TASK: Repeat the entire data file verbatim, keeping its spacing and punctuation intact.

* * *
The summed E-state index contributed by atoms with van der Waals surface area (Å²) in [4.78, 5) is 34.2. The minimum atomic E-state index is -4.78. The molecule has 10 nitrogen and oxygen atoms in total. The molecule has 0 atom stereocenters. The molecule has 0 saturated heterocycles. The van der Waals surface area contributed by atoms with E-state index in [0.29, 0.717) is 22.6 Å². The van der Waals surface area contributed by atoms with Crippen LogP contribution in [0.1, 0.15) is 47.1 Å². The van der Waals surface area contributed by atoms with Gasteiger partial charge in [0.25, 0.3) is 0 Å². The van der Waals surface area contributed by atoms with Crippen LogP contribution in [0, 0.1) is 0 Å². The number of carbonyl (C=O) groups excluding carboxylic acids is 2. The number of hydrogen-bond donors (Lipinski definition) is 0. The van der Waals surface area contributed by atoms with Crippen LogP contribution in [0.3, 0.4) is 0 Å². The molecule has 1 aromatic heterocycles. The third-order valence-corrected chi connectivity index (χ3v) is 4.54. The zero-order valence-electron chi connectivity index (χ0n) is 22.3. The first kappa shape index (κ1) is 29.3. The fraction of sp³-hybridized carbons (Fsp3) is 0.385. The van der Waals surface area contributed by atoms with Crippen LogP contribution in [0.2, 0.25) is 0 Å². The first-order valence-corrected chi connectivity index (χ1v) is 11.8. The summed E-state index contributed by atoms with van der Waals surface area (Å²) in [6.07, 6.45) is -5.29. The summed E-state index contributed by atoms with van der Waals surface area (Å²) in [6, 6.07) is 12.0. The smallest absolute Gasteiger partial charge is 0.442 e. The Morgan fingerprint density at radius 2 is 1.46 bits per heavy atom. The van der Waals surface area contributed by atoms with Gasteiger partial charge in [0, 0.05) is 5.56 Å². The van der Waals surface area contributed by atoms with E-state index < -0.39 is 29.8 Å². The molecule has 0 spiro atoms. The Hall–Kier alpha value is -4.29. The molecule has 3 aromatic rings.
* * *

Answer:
The summed E-state index contributed by atoms with van der Waals surface area (Å²) in [4.78, 5) is 34.2. The minimum atomic E-state index is -4.78. The molecule has 10 nitrogen and oxygen atoms in total. The molecule has 0 atom stereocenters. The molecule has 0 saturated heterocycles. The van der Waals surface area contributed by atoms with E-state index in [0.29, 0.717) is 22.6 Å². The van der Waals surface area contributed by atoms with Crippen LogP contribution in [0.1, 0.15) is 47.1 Å². The van der Waals surface area contributed by atoms with Gasteiger partial charge in [0.25, 0.3) is 0 Å². The van der Waals surface area contributed by atoms with Crippen LogP contribution in [0, 0.1) is 0 Å². The number of carbonyl (C=O) groups excluding carboxylic acids is 2. The number of hydrogen-bond donors (Lipinski definition) is 0. The van der Waals surface area contributed by atoms with Crippen LogP contribution in [0.3, 0.4) is 0 Å². The molecule has 1 aromatic heterocycles. The third-order valence-corrected chi connectivity index (χ3v) is 4.54. The zero-order valence-electron chi connectivity index (χ0n) is 22.3. The first kappa shape index (κ1) is 29.3. The fraction of sp³-hybridized carbons (Fsp3) is 0.385. The van der Waals surface area contributed by atoms with Crippen LogP contribution in [0.2, 0.25) is 0 Å². The first-order valence-corrected chi connectivity index (χ1v) is 11.8. The summed E-state index contributed by atoms with van der Waals surface area (Å²) in [6.07, 6.45) is -5.29. The summed E-state index contributed by atoms with van der Waals surface area (Å²) in [6, 6.07) is 12.0. The smallest absolute Gasteiger partial charge is 0.442 e. The Morgan fingerprint density at radius 2 is 1.46 bits per heavy atom. The van der Waals surface area contributed by atoms with Gasteiger partial charge in [0, 0.05) is 5.56 Å². The van der Waals surface area contributed by atoms with E-state index < -0.39 is 29.8 Å². The molecule has 0 spiro atoms. The Hall–Kier alpha value is -4.29. The molecule has 3 aromatic rings.